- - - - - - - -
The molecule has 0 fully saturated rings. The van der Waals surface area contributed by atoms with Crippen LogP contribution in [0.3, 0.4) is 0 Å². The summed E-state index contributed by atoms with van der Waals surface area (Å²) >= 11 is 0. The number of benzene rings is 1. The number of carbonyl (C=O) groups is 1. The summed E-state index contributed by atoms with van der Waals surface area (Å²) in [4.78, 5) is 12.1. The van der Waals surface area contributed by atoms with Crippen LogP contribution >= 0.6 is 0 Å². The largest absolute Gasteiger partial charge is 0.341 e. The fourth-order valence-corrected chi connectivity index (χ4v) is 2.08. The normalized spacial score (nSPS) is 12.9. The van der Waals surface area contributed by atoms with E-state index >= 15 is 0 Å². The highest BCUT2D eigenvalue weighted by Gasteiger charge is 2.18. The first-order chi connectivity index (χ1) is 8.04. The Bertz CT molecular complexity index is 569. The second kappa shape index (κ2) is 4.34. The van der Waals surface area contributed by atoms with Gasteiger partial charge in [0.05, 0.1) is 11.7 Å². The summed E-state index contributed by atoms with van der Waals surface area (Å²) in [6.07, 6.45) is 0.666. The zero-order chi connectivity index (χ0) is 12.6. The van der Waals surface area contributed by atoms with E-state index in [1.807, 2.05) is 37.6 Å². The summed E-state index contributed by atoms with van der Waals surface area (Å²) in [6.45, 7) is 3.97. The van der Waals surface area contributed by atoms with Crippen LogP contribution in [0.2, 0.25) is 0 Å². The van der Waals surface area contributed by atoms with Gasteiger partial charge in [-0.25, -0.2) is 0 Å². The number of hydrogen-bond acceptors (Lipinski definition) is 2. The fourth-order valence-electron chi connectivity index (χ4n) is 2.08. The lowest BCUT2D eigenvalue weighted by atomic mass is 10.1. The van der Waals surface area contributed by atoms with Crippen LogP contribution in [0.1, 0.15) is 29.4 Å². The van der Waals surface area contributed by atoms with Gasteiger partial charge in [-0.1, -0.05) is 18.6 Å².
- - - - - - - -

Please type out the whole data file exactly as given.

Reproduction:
The molecule has 0 fully saturated rings. The van der Waals surface area contributed by atoms with Crippen LogP contribution in [0.3, 0.4) is 0 Å². The summed E-state index contributed by atoms with van der Waals surface area (Å²) >= 11 is 0. The number of benzene rings is 1. The number of carbonyl (C=O) groups is 1. The summed E-state index contributed by atoms with van der Waals surface area (Å²) in [4.78, 5) is 12.1. The van der Waals surface area contributed by atoms with Crippen LogP contribution >= 0.6 is 0 Å². The largest absolute Gasteiger partial charge is 0.341 e. The fourth-order valence-corrected chi connectivity index (χ4v) is 2.08. The normalized spacial score (nSPS) is 12.9. The van der Waals surface area contributed by atoms with E-state index >= 15 is 0 Å². The highest BCUT2D eigenvalue weighted by Gasteiger charge is 2.18. The first-order chi connectivity index (χ1) is 8.04. The Bertz CT molecular complexity index is 569. The second kappa shape index (κ2) is 4.34. The van der Waals surface area contributed by atoms with Gasteiger partial charge in [0.05, 0.1) is 11.7 Å². The summed E-state index contributed by atoms with van der Waals surface area (Å²) in [6.07, 6.45) is 0.666. The zero-order chi connectivity index (χ0) is 12.6. The van der Waals surface area contributed by atoms with E-state index in [1.807, 2.05) is 37.6 Å². The summed E-state index contributed by atoms with van der Waals surface area (Å²) in [6.45, 7) is 3.97. The van der Waals surface area contributed by atoms with Crippen LogP contribution in [0.2, 0.25) is 0 Å². The van der Waals surface area contributed by atoms with Gasteiger partial charge in [-0.25, -0.2) is 0 Å². The number of hydrogen-bond acceptors (Lipinski definition) is 2. The fourth-order valence-electron chi connectivity index (χ4n) is 2.08. The lowest BCUT2D eigenvalue weighted by atomic mass is 10.1. The van der Waals surface area contributed by atoms with Crippen LogP contribution in [0.1, 0.15) is 29.4 Å². The van der Waals surface area contributed by atoms with Gasteiger partial charge in [-0.1, -0.05) is 18.6 Å².